Jicama

Native to the Philippines and South America, Jicama is a frequent flyer in many traditional Mexican dishes. It looks like a turnip but tastes like a sweet fruit and has no relation to the turnip family. If the Jicama is over ripened the sugars are converted and the flavor changes to a deep woody flavor. The root is the edible part of the plant and has a crunchy sand like texture. The rest of the fruit is inedible and actually toxic because of the high content of rotenone. It’s high in carbohydrates but it mostly comprised of water (85%+). Oligofructose inulin is the natural sugar of the Jicama. These sugars do not metabolize well which makes this a good snack for those who are diabetic or on strict diets. Not all diets are going to work with your body but knowing what options are available to you will help guide you as you create your own health regime. Learn what foods to eat and what to avoid in this Eaters Guide to Health.

Sapodilla

Sapodilla or Sapota, is a refreshing nutrient-filled fruit for smoothies, salad additions or dessert toppings. It’s a tropical growing fruit that is full of calories, vitamins and tannins which are anti-oxidant. As far as strange fruits go, the Sapota is probably the most popular of the group with its mango and jackfruit taste. The outside of the fruit is much like a kiwi in texture and the flesh is a brown, sandy color that is full of minerals and vitamins like potassium, iron, Vitamin A and Vitamin C. It’s native to South and Central America, but is now being cultivated worldwide.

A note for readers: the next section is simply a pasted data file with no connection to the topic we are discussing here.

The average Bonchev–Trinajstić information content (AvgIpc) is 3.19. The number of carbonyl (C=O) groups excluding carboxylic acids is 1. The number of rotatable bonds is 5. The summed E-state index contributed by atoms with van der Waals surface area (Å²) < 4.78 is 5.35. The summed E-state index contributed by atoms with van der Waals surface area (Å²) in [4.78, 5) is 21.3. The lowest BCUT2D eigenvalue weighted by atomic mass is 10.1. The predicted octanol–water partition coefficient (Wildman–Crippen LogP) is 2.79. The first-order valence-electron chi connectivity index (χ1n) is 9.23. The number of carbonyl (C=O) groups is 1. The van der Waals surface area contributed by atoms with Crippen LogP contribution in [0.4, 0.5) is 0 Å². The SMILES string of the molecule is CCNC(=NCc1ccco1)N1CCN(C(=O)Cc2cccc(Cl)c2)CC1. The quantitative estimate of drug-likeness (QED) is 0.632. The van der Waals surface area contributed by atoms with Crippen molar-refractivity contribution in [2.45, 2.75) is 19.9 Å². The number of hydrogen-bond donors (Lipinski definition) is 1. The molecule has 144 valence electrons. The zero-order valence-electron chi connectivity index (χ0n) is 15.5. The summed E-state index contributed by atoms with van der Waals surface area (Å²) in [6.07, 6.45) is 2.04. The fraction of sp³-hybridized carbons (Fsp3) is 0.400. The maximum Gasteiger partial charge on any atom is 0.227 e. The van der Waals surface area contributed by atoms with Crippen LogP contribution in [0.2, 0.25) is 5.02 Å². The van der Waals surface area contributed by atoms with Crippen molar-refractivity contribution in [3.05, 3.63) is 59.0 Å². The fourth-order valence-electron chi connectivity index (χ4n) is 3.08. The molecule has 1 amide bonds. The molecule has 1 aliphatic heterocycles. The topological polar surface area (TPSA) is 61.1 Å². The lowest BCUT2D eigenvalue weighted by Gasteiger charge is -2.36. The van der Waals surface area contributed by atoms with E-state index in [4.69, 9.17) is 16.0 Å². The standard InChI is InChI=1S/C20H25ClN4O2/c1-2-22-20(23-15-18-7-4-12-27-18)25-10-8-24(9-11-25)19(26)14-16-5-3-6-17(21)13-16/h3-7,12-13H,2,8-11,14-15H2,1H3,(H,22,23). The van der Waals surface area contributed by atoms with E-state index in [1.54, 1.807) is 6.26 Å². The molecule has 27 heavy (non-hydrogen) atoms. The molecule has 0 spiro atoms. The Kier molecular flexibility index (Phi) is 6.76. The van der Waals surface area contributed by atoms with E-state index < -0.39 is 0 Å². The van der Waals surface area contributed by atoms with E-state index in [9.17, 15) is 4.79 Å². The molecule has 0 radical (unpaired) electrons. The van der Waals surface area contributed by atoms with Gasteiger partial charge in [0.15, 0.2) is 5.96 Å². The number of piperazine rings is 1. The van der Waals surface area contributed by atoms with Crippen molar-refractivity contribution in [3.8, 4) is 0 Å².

Noni

Noni is native to Polynesia but has gained a lot of popularity around the United States for it’s medicinal properties. The fruit is often used in juices but can also be found at health stores in supplement forms and as a tea. The fruit is rich with immune boosting and anti-oxidant nutrients and is being studied as a cancer fighting fruit as well. There are precautions when taking Noni as a supplement for people with kidney problems due to the high content of potassium. Most recently Noni is being used as an agent for managing cholesterol and blood sugar levels. The fruit is not the most appetizing to eat or look at but its health benefits are incredible which is what makes it a strange yet popular fruit. Noni is typically about the size of a potato with bumpy skin and a bitter and pungent creamy white flesh. When mixed with other fruits like mango, banana and berries the noni fruit’s taste can be masked and the nutrients can still be obtained.

Fruits are a great way to boost your immune system and enrich your diet – but they aren’t the only food that does this. Herbs and spices are largely overlooked for their health benefits. Don’t be left out, learn all about Ayurvedic Cooking in this course.